When a South American drug lord pays Pace to steal 48 cars for him, all but one is in the bag - thereby, the police precipitate in a desperate car chase against Pace and his Eleanor across Southern California.
Junkman and movie-maker Harlan Hollis struggles to stay alive when a jealous partner in his company hires goons to kill him. Full of amazing car chases, fantastic crashes, and edge-of-your-seat action.
After an attempted theft of his daughter's husband's car, LAPD Captain Gibbs declares war on master car thief Maindrian Pace - overtaking his boss' betrayal and pursuing the Eleanor as Pace tries to make his getaway.
Larry Rayder is an aspiring NASCAR driver, Deke Sommers is mechanic. As they feel they collectively are the best, the only thing that is holding them back is money to build the best vehicle... See full summary »
Insurance investigator Maindrian Pace and his team lead double-lives as unstoppable car thieves. When a South American drug lord pays Pace to steal 48 cars for him, all but one, a 1973 Ford Mustang, are in the bag. As Pace prepares to rip-off the fastback, codenamed "Eleanor", in Long Beach, he is unaware that his boss has tipped off the police after a business dispute. Detectives are waiting and pursue Pace through five cities as he desperately tries to get away.Written by
When Maindrian is first telling Atlee about the new contract, a message on the blackboard behind them is visible saying, "Sgt. Hawkins called about Vacek case"--a reference to director of photography Jack Vacek. See more »
When the fire truck pulls up at the Carson Street offramp crash, the three patrol cars still in the pursuit and 1-Baker-11 can briefly be seen parked in a row on the opposite side of the intersection, facing the accident scene. See more »
Maindrian, we have to give Eleanor back.
What are you talking about? The contract's filled!
[handing him newspaper]
She's not insured. Here, look for yourself.
You gotta be kidding me..."Owner desperate. '73 Ford Mustang stolen from 18511 Mariposa, Gardena. Not insured. Please return, no questions." Pumpkin, I'm tired. I'm not Superman. Look at that, that contract is filled!
[Eugene bursts in]
Damn you, Pace! Where's that El Dorado?
It's gone, Eugene.
What did you do with it, you ...
[...] See more »
The ending credits in the 2001 DVD release features footage of H.B. Halicki's widow, Denice Shakarian Halicki, riding in "Eleanor." See more »
"Special Edition" re-release VHS/DVD version features remastered video, and audio. The soundtrack has also been completely changed. See more »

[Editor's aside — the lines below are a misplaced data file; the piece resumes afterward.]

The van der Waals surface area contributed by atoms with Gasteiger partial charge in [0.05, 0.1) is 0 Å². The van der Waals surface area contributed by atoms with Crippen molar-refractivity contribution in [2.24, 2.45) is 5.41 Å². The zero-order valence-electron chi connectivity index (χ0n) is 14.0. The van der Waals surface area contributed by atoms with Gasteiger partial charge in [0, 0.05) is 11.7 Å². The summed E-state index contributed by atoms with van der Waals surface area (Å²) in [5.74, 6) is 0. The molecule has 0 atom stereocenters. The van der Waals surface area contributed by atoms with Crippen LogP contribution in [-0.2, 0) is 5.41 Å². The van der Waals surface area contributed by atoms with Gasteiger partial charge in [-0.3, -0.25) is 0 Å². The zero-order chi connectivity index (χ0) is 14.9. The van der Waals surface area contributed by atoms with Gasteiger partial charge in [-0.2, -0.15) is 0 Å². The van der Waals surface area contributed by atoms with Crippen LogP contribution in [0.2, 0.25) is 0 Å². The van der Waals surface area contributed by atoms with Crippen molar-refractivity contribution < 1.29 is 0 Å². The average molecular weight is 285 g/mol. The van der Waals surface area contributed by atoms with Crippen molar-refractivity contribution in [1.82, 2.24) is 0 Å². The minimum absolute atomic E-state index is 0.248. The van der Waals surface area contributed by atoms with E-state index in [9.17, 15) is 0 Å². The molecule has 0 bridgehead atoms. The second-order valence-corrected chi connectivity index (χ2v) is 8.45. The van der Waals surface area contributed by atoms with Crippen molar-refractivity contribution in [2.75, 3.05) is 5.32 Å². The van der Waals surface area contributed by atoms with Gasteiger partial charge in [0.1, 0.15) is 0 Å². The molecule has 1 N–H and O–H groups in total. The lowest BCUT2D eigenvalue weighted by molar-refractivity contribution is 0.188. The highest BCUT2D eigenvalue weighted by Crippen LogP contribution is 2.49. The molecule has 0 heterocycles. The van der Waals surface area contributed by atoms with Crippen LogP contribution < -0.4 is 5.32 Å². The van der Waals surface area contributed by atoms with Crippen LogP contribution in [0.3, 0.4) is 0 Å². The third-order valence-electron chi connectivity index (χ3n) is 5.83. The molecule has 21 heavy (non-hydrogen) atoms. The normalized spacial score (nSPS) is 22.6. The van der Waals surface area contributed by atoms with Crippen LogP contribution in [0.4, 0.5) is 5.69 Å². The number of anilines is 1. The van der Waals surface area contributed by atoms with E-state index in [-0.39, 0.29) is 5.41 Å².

It's amazing what could be done with a tiny budget and no digital effects. I watched this after having seen the trashy remake, and expected a similar degree of dumb wisecracks and hackneyed sub-plots.
I was impressed, however, to discover real talent behind the camera. The plot is simple: a car thief has to steal 40 fancy cars in a very short time. Using a combination of skill, insider knowledge of the insurance business and just sheer brass, the protagonist and his pals start their automotive harvest. Everything seems done and taken care of, when everything goes to hell at the last moment, leading to what surely be the longest car chase put to film.
The best thing about this movie is its low-budget feel. Many of the early scenes are almost mimed, with voices overdubbed later; you don't see actual dialogue, just hear it on top of the action. But as things progress, it begins to show more polish, and by the time we get to the big chase, you get what appears to be the entire 7th Cavalry Division in squad cars chasing one li'l yellow Mustang.
A very smart touch during the big chase was to frequently cut to the aftermath of car crashes, with wounded cops and civilians being dragged from burning cars and hustled away in ambulances -- it added an edge to the film, to show there are actually consequences to these actions (and how often is that shown on the big screen?).
Aside from the marvelously-choreographed action sequences, there are many moments of great wit, which I won't describe so's not to spoil them.
All in all, a brilliant piece of film-making, made not with glitz, glamor, star-power or special effects -- just sheer talent (and pretty cars, o'course!).
15 of 18 people found this review helpful.
Was this review helpful to you?
| Report this